Kids say that all the time… well not all the time. They typically point out unfairness when someone gets something desirable that they don’t get and they are upset. They rarely point out unfairness when they are getting something desirable that others don’t get. Adults aren’t much different.
What is the exact number that is fair when it comes to how much more a CEO makes than an entry level worker? Is a 10% gap fair? How about 100% gap? How about a 1000% gap? Pick a number that is fair…. then justify that number. Give us, say three good reasons that the number you picked is better than one slightly higher or slightly lower. I will wait.
You see, most people arguing for a smaller gap have no real good reasons for a number so typically don’t give one. It is much safer for them to argue if they don’t. Without a number, you are left with arguing something else… like the necessity of providing a living wage. How much does someone need to live on?
That seems like an easier number to find. We did that one semester in Business Ethics class one fall at Creighton. The students in that class had to research the basic needs of a person (food, clothing, shelter [in a fairly safe neighborhood], transportation, utilities, toiletries, medicine, dishes and silverware, end etc. Basic needs. Then, I had them find out what budget one would need to support those items. After coming up with the budgetary needs, they then figured out how much money a person would have to make to buy all that – that is, how much take home pay they would need.
Every person in the class was shocked. They discovered that a single person could live on minimum wage in Omaha. If they took the bus and didn’t spend money on non-necessities, they could make a living. So then some chimed in – what if the person is married or has a kid, so they have higher expenses. Well, of course they would need more money. Duh. After discussing this, it became clear that if it were two adults, both would have to make money. If it were an adult and a child, they would have to seek assistance. I suggested that people seriously consider doing everything in their power not to have kids until they advanced beyond minimum wage. You see, entry level wages are designed for younger single people just coming into the work force. If one wants more money, they will have to work hard and demonstrate to their superiors that they can be trusted with a higher level job.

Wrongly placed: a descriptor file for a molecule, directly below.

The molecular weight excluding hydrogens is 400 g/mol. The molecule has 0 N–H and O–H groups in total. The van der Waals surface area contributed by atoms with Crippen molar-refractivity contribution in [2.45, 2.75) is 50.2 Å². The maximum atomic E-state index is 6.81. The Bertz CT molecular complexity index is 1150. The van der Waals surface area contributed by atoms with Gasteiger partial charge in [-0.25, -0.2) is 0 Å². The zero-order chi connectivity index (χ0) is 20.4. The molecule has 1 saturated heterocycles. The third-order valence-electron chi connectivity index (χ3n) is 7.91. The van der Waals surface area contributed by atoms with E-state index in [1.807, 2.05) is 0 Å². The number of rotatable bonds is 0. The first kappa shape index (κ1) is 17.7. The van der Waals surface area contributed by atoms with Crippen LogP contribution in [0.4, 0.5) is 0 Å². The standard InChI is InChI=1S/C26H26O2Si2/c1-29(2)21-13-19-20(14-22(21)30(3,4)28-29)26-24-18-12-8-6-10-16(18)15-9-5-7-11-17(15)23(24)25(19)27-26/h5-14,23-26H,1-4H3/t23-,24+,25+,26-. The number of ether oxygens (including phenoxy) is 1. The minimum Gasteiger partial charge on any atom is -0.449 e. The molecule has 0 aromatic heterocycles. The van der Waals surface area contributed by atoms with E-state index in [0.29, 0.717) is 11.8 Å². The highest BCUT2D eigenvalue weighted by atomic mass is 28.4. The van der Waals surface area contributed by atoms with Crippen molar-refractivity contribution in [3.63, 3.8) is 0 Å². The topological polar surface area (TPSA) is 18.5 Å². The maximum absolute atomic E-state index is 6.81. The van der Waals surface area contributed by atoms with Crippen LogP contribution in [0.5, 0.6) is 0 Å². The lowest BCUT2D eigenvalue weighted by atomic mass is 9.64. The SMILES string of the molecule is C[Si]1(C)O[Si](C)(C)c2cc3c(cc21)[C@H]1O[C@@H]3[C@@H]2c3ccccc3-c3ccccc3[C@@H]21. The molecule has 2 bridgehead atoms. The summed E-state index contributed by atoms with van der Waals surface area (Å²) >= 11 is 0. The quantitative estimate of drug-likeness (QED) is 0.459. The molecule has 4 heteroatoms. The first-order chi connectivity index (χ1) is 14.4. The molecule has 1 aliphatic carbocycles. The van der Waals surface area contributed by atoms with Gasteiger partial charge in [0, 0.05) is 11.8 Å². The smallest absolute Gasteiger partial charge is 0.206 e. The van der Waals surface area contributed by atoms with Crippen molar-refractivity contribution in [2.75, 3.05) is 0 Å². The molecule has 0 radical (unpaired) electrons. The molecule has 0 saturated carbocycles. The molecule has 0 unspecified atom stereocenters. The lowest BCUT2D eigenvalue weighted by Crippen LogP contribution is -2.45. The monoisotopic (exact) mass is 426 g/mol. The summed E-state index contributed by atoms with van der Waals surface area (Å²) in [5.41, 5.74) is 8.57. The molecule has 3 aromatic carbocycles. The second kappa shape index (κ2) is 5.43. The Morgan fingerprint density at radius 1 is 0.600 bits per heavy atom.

The thing is, the person in HR hiring for entry level positions don’t ask applicants what their budget is and how many mouths do they have to feed. They don’t ask how much their monthly phone bill is and how much they spend on entertainment. They don’t care about that. They just want to know if the person can do the job. A young single girl living with her parents still with very few expenses gets paid the same as the single dad with three kids.
This is fair.
They are paid for the work they do, right?
Yes and no. They are paid for the work they do, but their pay scale also reflects their overall comparative value to the company. If the entry level employee messes up, what are the consequences? Some but not much. If the CEO messes up, what are the consequences? Maybe small, but also maybe huge. A big mistake could cause the company to shut down and result in everyone losing their jobs. It is only just and right that the CEO make more money because the CEO shoulders much more responsibility.
This is also fair.
I have encouraged many business owners to be generous to their employees. I have encouraged them to graciously share in the wealth accrued by the company with every person in the company. I have owned and operated many businesses over the years. I never paid minimum wage. I often had profit sharing plans with people who worked for me. I did all this however not out of guilt or pressure from others. I didn’t do it because it was fair. I did it because we are supposed to love and care for one another.
This is what is the most fair.
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For His Glory,